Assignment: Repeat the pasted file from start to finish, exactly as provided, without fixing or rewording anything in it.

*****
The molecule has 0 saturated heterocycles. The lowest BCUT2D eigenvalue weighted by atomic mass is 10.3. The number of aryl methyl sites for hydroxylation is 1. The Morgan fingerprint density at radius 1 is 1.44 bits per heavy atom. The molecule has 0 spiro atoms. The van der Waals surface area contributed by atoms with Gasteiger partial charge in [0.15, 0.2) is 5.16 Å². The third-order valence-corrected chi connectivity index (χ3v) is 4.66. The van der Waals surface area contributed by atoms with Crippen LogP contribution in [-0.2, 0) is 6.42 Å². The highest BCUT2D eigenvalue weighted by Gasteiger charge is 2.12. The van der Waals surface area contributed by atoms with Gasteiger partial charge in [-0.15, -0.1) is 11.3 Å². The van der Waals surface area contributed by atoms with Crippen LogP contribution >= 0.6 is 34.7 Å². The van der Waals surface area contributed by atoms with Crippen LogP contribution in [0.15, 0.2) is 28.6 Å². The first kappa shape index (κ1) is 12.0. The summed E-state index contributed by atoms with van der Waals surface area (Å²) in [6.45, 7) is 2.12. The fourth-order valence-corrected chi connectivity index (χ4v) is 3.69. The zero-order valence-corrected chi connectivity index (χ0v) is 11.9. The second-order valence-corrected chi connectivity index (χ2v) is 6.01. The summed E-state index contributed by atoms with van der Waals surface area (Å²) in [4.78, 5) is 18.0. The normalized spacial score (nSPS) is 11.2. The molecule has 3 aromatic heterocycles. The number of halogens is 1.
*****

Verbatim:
The molecule has 0 saturated heterocycles. The lowest BCUT2D eigenvalue weighted by atomic mass is 10.3. The number of aryl methyl sites for hydroxylation is 1. The Morgan fingerprint density at radius 1 is 1.44 bits per heavy atom. The molecule has 0 spiro atoms. The van der Waals surface area contributed by atoms with Gasteiger partial charge in [0.15, 0.2) is 5.16 Å². The third-order valence-corrected chi connectivity index (χ3v) is 4.66. The van der Waals surface area contributed by atoms with Crippen LogP contribution in [-0.2, 0) is 6.42 Å². The highest BCUT2D eigenvalue weighted by Gasteiger charge is 2.12. The van der Waals surface area contributed by atoms with Gasteiger partial charge in [-0.15, -0.1) is 11.3 Å². The van der Waals surface area contributed by atoms with Crippen LogP contribution >= 0.6 is 34.7 Å². The van der Waals surface area contributed by atoms with Crippen LogP contribution in [0.15, 0.2) is 28.6 Å². The first kappa shape index (κ1) is 12.0. The summed E-state index contributed by atoms with van der Waals surface area (Å²) in [6.45, 7) is 2.12. The fourth-order valence-corrected chi connectivity index (χ4v) is 3.69. The zero-order valence-corrected chi connectivity index (χ0v) is 11.9. The second-order valence-corrected chi connectivity index (χ2v) is 6.01. The summed E-state index contributed by atoms with van der Waals surface area (Å²) in [4.78, 5) is 18.0. The normalized spacial score (nSPS) is 11.2. The molecule has 3 aromatic heterocycles. The number of halogens is 1.